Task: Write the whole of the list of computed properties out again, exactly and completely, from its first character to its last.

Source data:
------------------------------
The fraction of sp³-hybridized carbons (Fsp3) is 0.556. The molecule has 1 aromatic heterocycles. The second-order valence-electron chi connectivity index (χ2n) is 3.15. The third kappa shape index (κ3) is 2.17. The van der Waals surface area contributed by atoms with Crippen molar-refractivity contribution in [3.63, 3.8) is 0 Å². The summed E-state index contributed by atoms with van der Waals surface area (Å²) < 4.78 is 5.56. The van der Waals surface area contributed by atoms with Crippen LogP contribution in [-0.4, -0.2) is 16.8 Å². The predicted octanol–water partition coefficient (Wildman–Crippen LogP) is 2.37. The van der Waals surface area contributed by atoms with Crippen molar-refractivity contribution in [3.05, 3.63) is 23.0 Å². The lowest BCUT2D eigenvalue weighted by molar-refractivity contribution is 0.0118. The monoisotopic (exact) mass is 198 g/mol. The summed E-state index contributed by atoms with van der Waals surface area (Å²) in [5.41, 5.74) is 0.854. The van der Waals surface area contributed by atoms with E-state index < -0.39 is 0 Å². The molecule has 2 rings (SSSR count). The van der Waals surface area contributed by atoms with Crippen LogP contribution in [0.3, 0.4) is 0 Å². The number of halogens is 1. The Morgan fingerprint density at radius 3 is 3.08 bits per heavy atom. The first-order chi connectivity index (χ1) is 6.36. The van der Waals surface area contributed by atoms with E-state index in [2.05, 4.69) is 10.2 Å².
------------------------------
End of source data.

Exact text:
The fraction of sp³-hybridized carbons (Fsp3) is 0.556. The molecule has 1 aromatic heterocycles. The second-order valence-electron chi connectivity index (χ2n) is 3.15. The third kappa shape index (κ3) is 2.17. The van der Waals surface area contributed by atoms with Crippen molar-refractivity contribution in [3.63, 3.8) is 0 Å². The summed E-state index contributed by atoms with van der Waals surface area (Å²) < 4.78 is 5.56. The van der Waals surface area contributed by atoms with Crippen LogP contribution in [-0.4, -0.2) is 16.8 Å². The predicted octanol–water partition coefficient (Wildman–Crippen LogP) is 2.37. The van der Waals surface area contributed by atoms with Crippen molar-refractivity contribution in [3.05, 3.63) is 23.0 Å². The lowest BCUT2D eigenvalue weighted by molar-refractivity contribution is 0.0118. The monoisotopic (exact) mass is 198 g/mol. The summed E-state index contributed by atoms with van der Waals surface area (Å²) in [5.41, 5.74) is 0.854. The van der Waals surface area contributed by atoms with E-state index < -0.39 is 0 Å². The molecule has 2 rings (SSSR count). The van der Waals surface area contributed by atoms with Crippen LogP contribution in [0.3, 0.4) is 0 Å². The number of halogens is 1. The Morgan fingerprint density at radius 3 is 3.08 bits per heavy atom. The first-order chi connectivity index (χ1) is 6.36. The van der Waals surface area contributed by atoms with E-state index in [2.05, 4.69) is 10.2 Å².